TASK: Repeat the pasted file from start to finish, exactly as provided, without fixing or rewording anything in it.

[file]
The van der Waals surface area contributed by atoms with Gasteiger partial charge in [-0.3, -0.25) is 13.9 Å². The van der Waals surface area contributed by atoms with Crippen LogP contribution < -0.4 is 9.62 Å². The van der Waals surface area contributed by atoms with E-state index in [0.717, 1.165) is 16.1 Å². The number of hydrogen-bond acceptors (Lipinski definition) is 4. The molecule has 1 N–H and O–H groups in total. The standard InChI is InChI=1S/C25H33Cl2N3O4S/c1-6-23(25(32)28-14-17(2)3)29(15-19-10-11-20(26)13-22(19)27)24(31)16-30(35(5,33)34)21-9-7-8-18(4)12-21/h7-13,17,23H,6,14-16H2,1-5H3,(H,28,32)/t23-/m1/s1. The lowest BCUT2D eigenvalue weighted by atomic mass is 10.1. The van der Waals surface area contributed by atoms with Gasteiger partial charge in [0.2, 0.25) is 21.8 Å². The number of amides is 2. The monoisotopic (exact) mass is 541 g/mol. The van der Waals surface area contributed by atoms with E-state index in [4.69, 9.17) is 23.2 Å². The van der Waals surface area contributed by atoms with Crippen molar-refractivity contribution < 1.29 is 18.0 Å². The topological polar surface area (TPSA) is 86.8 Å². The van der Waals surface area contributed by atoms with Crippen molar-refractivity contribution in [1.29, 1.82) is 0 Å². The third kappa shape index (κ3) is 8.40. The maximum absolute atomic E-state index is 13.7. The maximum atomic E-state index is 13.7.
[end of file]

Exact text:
The van der Waals surface area contributed by atoms with Gasteiger partial charge in [-0.3, -0.25) is 13.9 Å². The van der Waals surface area contributed by atoms with Crippen LogP contribution < -0.4 is 9.62 Å². The van der Waals surface area contributed by atoms with E-state index in [0.717, 1.165) is 16.1 Å². The number of hydrogen-bond acceptors (Lipinski definition) is 4. The molecule has 1 N–H and O–H groups in total. The standard InChI is InChI=1S/C25H33Cl2N3O4S/c1-6-23(25(32)28-14-17(2)3)29(15-19-10-11-20(26)13-22(19)27)24(31)16-30(35(5,33)34)21-9-7-8-18(4)12-21/h7-13,17,23H,6,14-16H2,1-5H3,(H,28,32)/t23-/m1/s1. The lowest BCUT2D eigenvalue weighted by atomic mass is 10.1. The van der Waals surface area contributed by atoms with Gasteiger partial charge in [0.2, 0.25) is 21.8 Å². The number of amides is 2. The monoisotopic (exact) mass is 541 g/mol. The van der Waals surface area contributed by atoms with E-state index in [4.69, 9.17) is 23.2 Å². The van der Waals surface area contributed by atoms with Crippen molar-refractivity contribution < 1.29 is 18.0 Å². The topological polar surface area (TPSA) is 86.8 Å². The van der Waals surface area contributed by atoms with Crippen molar-refractivity contribution in [1.29, 1.82) is 0 Å². The third kappa shape index (κ3) is 8.40. The maximum absolute atomic E-state index is 13.7. The maximum atomic E-state index is 13.7.